“I'll be like gum on the bottom of your shoe,” the New Jersey governor and Republican presidential candidate, who was already back in New Hampshire as Iowans were voting Monday night, jokingly told Granite State voters today.
Finishing in last place in Iowa among all the governor candidates -- Jeb Bush, John Kasich and Mike Huckabee -- on Monday night, Christie sought this morning to brush off the previous expectations he had set for himself.
“No one ever thought, nor did I ever say that I was going to do very well in Iowa," he told reporters today. "I'm a realist and that’s why I never looked you in the eye and said, ‘Oh, watch out, big surprise in Iowa.’”
While New Hampshire has been the primary focus of the New Jersey governor’s campaign efforts, he made a late play for Iowa – roughly splitting his time between the first two voting states – over the past month.
And though Bush finished ahead of him in Iowa, Christie sought to make the case that the caucus results were a greater relative loss for Bush, who invested heavily in the state.
“He spent $15 million and got about 1,800 more votes than me,” Christie said.
Actually, Bush received 5,238 votes, or 2.8 percent, compared to his 3,284, or 1.8 percent, finish, a 1,954 vote difference.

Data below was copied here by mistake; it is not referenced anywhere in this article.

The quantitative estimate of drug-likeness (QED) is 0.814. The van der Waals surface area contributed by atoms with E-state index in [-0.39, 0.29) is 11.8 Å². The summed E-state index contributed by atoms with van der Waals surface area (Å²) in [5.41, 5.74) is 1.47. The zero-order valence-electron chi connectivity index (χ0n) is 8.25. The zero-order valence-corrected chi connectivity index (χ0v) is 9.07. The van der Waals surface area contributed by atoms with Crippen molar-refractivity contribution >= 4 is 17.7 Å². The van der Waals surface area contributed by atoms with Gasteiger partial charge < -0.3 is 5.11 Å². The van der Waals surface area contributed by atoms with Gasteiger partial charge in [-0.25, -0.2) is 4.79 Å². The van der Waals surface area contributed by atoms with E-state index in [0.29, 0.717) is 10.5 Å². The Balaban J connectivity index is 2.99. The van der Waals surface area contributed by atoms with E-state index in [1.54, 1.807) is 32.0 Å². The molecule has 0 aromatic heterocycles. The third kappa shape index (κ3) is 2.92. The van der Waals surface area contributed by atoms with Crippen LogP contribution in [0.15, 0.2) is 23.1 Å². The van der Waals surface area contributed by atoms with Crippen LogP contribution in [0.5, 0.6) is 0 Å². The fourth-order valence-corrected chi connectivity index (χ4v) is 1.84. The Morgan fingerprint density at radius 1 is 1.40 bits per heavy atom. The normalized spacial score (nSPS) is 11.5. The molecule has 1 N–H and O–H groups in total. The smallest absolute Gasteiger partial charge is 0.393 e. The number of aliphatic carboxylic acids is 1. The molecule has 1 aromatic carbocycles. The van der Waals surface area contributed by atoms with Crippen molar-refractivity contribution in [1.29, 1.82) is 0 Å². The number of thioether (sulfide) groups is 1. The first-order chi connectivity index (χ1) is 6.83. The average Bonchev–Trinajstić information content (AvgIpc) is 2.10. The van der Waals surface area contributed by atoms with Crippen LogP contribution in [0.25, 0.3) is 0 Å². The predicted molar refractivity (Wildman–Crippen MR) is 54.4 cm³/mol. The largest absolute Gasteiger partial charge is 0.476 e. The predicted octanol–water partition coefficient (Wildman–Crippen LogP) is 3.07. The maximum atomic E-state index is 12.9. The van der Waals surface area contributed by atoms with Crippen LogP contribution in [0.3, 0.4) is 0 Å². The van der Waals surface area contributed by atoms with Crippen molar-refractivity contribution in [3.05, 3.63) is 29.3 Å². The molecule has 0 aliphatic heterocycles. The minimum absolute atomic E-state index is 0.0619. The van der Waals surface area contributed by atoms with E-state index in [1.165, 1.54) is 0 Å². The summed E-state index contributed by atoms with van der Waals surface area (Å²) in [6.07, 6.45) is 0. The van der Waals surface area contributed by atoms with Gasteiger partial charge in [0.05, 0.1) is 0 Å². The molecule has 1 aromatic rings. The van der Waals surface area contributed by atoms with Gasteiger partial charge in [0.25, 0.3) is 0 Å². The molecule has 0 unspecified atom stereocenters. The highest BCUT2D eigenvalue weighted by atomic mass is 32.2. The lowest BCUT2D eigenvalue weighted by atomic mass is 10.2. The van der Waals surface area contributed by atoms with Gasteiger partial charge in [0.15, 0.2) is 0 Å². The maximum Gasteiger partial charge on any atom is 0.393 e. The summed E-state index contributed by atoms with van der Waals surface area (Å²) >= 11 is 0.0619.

“If there’s depression in the land, I’m sure it’s over there,” he said of Bush’s campaign, “because you spend $15 million compared to $500,000; that’s a lot of times more than what we spent for 1,800 more votes.”
Declaring Iowa “in the rearview mirror,” Christie says he has a feeling that New Hampshire will be different.
“People ask me all the time, ‘How does it feel in Iowa,’ and I’d say, ‘I have no idea,’” Christie said. “That’s not here [in New Hampshire]. Here, I’ve had a feel all along that I’ve connected with people.”
He also said he has "institutional advantages" in the Granite State that he did not have in Iowa, including the endorsements of the New Hampshire Union-Leader and the Boston Herald newspapers.
"That’s going to make a huge difference, too, when people decide who’s got the credibility to win this race,” he said. “So we’ve got a lot of institutional advantages here that we just never had in Iowa.”